Robin and Nora are the two most obvious choices, but Craig Thomas, one of the producers throws a spanner in the works. Talking to IGN he said: “Don’t assume we are beyond or above doing a little bit of Mamma Mia in Season 7 of How I Met Your Mother. There will be some choices. I’ll say this, officially: We will meet who Barney is marrying in Season 7. We’re not going to string that along. Because we were very vague when that wedding day is – we said, ‘It’s a little ways down the road.’ We will learn who it is in Season 7. It’s the big central question, though there are many, many new questions.”
Co-Producer Carter Bays adds: “We’ll definitely find that out, and we’ll find out a couple of other things along the way.”
It’s all very alluring at the moment and we will be waiting at the edge of our seats to see the outcome.
After season 6’s back and forth questioning of “is Lilly, or isn’t she pregnant?” Craig Thomas clears things up for season 7.
The plan is set as he explains: “the great thing is a TV season is the length of a pregnancy and Lily’s pregnant in September – in the finale of Season 6, we jumped ahead to September. So we have this mapped out. Our costume designers know exactly which clothes to put her in – in episode 12, we know exactly how pregnant she’ll be. It’s the perfect duration. There’ll be a baby at the end of this year and before the end of this season”.
Another bombshell dropped by the producers, which makes the potential for season 7 to be life changing for all the characters involved.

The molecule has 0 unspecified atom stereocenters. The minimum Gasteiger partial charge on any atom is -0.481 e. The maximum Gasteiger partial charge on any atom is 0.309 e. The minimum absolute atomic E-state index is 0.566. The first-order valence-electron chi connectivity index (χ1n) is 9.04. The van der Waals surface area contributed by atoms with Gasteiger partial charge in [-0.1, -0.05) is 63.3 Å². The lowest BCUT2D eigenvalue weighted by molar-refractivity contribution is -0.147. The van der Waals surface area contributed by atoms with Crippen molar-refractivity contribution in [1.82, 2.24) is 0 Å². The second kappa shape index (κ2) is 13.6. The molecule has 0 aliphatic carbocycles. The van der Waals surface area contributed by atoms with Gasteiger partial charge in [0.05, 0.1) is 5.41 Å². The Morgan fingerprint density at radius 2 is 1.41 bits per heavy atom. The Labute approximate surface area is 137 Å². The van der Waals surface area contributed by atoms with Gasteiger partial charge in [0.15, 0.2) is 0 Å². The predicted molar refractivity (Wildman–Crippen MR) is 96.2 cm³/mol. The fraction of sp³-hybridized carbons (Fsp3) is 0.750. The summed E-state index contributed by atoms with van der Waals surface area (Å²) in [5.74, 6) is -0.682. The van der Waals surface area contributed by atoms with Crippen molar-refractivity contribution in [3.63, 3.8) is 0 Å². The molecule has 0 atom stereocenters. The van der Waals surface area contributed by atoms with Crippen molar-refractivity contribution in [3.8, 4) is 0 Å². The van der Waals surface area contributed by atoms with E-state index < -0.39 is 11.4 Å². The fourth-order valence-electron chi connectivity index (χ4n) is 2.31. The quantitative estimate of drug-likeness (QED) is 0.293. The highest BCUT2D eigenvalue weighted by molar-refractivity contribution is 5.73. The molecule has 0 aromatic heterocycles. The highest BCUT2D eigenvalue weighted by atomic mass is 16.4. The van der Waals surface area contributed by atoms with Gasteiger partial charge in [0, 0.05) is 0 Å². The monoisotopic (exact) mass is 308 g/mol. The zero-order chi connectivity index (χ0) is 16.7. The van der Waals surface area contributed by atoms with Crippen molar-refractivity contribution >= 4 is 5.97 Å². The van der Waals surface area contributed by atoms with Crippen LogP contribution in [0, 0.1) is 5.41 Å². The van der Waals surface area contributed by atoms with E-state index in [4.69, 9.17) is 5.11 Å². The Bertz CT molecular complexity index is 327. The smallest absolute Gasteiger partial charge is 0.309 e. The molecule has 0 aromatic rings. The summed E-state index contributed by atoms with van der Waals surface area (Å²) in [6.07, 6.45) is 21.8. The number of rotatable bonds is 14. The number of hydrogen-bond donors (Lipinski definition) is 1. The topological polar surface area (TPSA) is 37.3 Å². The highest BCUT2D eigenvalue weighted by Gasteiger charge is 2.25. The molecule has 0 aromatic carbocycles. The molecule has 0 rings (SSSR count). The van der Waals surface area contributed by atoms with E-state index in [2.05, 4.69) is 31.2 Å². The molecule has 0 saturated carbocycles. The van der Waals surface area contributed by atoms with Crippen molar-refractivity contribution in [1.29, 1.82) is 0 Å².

And of course, we cannot forget Ted, in desperate search of his soul mate and the mother of his children, the mystery of the yellow umbrella and its owner will become clear. The only problem is the question of “when”.
How I Met Your Mother has a big two season pick up taking it through to season 8 in spring 2013, so it is doubtful whether we will find out who the mother is before the end of season 8 at least.
With ongoing in jokes, a network of storylines and a group of wonderful characters, How I Met Your Mother heads into the season 7 premiere with gusto, and hopefully the whole season will continue in this fashion. With some issues needing clearing up, and a two season pickup around the bend, you can be sure that this upcoming season will close some doors, and open many more in the process.
Below is the trailer for How I Met Your Mother season 7:
Amongst the television coverage of the UK riots last night was Sangat TV (Sky channel 847). Taking broadcast journalism to a new and bizarre level, the Sangat TV team, an independent British-Asian news channel, got to the heart of the action in Birmingham.
Cruising around in the ‘Sangat Mobile’ with a camera, the news crew entered the eye of the storm in the Birmingham riots. An instant of heroism on their part came when they assisted a policeman in catching a rioter, by giving the copper a lift to the criminal. This kind of civilian help was a theme of last night’s riots across the country as residents protected their towns in ‘vigilante’ style’.
There was immense response to Sangat TV last night viewers were full of support. Facebook and Twitter users posted and array of status updates.
One Tweet by @SeetohLang read: “Sangat TV with 1 reporter, 1 driver, and 1 van, have tonight delivered far better reporting than @bbcnews and @skynews put together.”
An inspiring Tweet by @MarkyMarkMB read: “What Sangat TV proved last night is that news isn’t about flashy graphics or technology. It’s about getting out there into the communities.”
Footage from Sangat TV is raw and unadulterated, but it is the very up close and personal nature of this footage that has made it a success. Major news networks such as Sky and Fox News have used some of the recordings.
“@sangattv @howard_scott @neilcocker well done Sangat TV for your amazing brave footage and commentary”, Tweeted @SaqiRoadshow.